Served with pasta and creamy beurre blanc, lobster makes a glorious centerpiece.


When you’re entertaining for the holidays, you want a dish that’s impressive and pretty, but also able to feed a crowd. Look no further than senior food editor Mary-Frances Heck’s pan-roasted lobster with chive beurre blanc, all served over a warm bed of pasta.

The lobster is roasted and then flambéed with bourbon; the beurre blanc is finished off with reserved lobster roe and chives for extra flavor. The end result? A decadent, celebratory meal that will probably end with everyone covered in butter — but that’s what makes it fun. Find out Mary-France’s key tips for making it below, and get the recipe here.

Save the roe, get rid of the liver

Mary-Frances takes the lobsters, which have been “totally dispatched,” and removes the dark green roe from the undersides so she can save them for the sauce. You’ll notice the light green tomalley, too, which is the liver — you don’t want to eat that, so discard it.

Prepare the lobsters

To butcher the lobsters, she slices between the body and the tail, and also separates the claws from the body. She recommends cracking the claws now, so that it’s easier for guests to eat when they’re at the table. Once the lobsters are ready, she puts them in the fridge while she starts on the sauce.

Make the beurre blanc

In a sauce pan, Mary-Frances melts a few tablespoons of butter and then adds shallots, making the classic beginning of a beurre blanc. She then adds Muscadet, a crisp French white wine, and reduces it until the shallots are just beginning to poke out above the level of the liquid. At that point, she puts the pan over low heat and starts adding in cold cubed butter bit by bit, whisking until the sauce is smooth and creamy. Once it’s emulsified, she squeezes in fresh lemon juice and finishes it off with a teaspoon of salt.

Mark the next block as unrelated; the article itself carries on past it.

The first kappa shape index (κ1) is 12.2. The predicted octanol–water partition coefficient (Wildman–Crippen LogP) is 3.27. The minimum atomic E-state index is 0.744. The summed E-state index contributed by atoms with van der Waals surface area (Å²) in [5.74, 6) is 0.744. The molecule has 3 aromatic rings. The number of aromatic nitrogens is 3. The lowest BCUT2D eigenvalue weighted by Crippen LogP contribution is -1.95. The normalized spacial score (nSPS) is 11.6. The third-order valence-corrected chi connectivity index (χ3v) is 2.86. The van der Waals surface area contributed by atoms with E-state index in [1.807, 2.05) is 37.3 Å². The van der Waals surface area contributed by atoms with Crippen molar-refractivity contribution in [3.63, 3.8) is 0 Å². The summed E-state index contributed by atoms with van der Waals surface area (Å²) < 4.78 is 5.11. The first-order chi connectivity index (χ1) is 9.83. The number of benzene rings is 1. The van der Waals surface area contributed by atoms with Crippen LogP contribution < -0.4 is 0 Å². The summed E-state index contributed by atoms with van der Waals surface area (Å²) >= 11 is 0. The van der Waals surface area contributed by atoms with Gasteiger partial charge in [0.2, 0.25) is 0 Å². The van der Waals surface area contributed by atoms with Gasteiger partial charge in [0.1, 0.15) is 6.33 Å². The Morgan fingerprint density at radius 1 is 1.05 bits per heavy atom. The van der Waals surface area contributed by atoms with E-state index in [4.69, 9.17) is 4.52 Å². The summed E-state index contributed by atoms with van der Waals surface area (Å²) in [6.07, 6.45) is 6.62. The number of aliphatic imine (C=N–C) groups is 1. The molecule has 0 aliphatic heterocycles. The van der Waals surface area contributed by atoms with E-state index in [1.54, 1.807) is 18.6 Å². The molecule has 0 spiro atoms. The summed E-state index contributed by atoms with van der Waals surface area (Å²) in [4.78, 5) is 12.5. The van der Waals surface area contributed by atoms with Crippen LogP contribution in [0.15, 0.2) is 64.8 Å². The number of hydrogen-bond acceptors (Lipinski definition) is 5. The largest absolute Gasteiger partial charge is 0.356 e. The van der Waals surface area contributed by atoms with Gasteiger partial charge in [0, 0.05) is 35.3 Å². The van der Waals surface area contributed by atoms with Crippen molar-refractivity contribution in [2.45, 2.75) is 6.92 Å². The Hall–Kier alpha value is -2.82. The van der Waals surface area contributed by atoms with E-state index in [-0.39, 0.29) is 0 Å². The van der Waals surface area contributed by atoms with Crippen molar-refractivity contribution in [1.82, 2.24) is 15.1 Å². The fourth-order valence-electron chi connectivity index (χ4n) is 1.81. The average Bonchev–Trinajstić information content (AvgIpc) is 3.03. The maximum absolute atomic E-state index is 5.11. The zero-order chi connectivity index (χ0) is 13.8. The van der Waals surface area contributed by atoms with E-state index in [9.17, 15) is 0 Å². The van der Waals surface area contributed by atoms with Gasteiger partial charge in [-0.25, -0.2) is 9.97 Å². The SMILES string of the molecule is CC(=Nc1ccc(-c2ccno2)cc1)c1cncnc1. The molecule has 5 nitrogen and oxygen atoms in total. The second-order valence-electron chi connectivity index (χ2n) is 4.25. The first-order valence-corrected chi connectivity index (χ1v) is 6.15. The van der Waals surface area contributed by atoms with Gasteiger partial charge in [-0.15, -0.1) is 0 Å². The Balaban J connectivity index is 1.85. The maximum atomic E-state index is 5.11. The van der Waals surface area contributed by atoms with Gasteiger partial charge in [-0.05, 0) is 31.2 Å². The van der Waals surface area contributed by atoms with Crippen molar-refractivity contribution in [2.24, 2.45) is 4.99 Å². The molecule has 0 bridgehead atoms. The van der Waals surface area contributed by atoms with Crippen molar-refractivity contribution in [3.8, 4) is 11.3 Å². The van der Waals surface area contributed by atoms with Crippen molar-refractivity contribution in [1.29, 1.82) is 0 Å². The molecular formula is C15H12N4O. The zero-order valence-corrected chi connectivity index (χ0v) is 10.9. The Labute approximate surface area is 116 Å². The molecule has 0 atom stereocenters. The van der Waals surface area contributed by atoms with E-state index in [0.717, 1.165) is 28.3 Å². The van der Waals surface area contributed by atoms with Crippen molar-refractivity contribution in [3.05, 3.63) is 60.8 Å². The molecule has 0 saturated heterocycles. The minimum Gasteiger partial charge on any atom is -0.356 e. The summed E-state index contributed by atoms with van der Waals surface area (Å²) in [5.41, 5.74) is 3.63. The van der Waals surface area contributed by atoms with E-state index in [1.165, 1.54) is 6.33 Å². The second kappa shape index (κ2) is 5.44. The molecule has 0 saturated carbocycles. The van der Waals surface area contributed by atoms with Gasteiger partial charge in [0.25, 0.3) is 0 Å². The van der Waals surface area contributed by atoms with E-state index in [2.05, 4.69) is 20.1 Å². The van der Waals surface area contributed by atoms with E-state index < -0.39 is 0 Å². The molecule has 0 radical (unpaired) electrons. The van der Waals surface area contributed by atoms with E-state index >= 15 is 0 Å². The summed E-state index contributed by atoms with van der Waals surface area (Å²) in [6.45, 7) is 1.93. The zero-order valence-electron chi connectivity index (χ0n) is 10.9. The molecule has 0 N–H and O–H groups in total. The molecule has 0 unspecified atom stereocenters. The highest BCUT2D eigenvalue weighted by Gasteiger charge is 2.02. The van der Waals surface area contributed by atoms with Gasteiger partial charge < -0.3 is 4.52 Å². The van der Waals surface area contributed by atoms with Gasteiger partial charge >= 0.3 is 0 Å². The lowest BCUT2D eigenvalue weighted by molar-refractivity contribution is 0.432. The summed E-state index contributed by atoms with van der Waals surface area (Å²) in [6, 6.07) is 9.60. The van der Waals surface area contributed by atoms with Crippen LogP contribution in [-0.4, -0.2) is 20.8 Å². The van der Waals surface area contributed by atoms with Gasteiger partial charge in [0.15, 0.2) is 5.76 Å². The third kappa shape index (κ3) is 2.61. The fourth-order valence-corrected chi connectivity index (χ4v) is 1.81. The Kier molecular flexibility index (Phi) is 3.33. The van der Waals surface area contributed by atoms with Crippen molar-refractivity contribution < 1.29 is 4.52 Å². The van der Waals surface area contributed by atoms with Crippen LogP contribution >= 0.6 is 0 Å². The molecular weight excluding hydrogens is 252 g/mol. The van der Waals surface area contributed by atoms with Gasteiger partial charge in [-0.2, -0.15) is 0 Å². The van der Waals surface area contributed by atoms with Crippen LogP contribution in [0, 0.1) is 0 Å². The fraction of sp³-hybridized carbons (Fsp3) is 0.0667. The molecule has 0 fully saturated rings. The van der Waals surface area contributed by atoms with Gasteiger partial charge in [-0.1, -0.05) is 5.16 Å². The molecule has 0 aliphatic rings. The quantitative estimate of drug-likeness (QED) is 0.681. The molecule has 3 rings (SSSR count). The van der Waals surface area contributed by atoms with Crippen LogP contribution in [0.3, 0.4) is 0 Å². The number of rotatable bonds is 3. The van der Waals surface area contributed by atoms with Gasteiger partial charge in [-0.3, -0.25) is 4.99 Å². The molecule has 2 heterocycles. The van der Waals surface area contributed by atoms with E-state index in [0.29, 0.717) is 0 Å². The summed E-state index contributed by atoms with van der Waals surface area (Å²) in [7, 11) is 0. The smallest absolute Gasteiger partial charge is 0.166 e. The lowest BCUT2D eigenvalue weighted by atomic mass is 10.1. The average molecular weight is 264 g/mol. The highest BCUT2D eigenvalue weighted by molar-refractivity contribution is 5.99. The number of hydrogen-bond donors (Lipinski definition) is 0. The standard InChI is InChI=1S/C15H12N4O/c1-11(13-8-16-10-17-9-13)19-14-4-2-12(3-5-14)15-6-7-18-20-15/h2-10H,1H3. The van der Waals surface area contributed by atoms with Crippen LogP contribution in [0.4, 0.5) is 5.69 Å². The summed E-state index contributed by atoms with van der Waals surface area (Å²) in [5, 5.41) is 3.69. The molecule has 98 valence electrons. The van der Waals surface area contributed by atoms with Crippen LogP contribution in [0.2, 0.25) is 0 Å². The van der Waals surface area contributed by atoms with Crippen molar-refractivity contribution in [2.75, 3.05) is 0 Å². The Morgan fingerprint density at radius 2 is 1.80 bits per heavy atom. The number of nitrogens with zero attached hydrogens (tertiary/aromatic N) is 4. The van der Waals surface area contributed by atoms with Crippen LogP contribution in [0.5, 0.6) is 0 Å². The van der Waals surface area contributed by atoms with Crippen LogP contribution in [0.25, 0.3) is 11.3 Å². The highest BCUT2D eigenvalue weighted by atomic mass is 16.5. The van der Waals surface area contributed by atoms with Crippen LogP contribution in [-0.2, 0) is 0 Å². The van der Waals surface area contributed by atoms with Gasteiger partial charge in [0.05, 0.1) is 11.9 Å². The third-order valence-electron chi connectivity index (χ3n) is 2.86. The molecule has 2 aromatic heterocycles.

Roast the lobsters…

Mary-Frances roasts the lobsters in a 450 degree oven for five minutes. Then, she removes them, flips them over, and returns to the oven for another 3-5 minutes. You want the lobster shells to be bright red and the meat to be opaque and plump.

…and then flambé them

When the lobsters are out of the oven, she finishes them off with a drizzle of bourbon, and then lights them on fire with a lighter. While this would typically happen in a skillet if you were making one lobster, she explains, this adaptation allows you to do a few at once.

Finish off the sauce

After the lobsters are flambéed, Mary-Frances places them on top of cooked pasta and pours the drippings into a pan. She then adds the reserved roe to the pan, too, which immediately starts to turn pink. She recommends moving them around with a spoon until they're almost completely cooked—then, it’s time to add the beurre blanc and turn off the heat. With a quick whisk, Mary-Frances incorporates the roe and adds some chives, and then the sauce is ready to serve.

Plate and eat

Once the sauce is poured over the lobster and pasta, all that's left to do is enjoy—make sure everyone gets a tail and claw on their plates. (A lobster cracker would be handy for the knuckles.) As for the wine pairing? A racy, citrusy Albariño would go beautifully with the dish.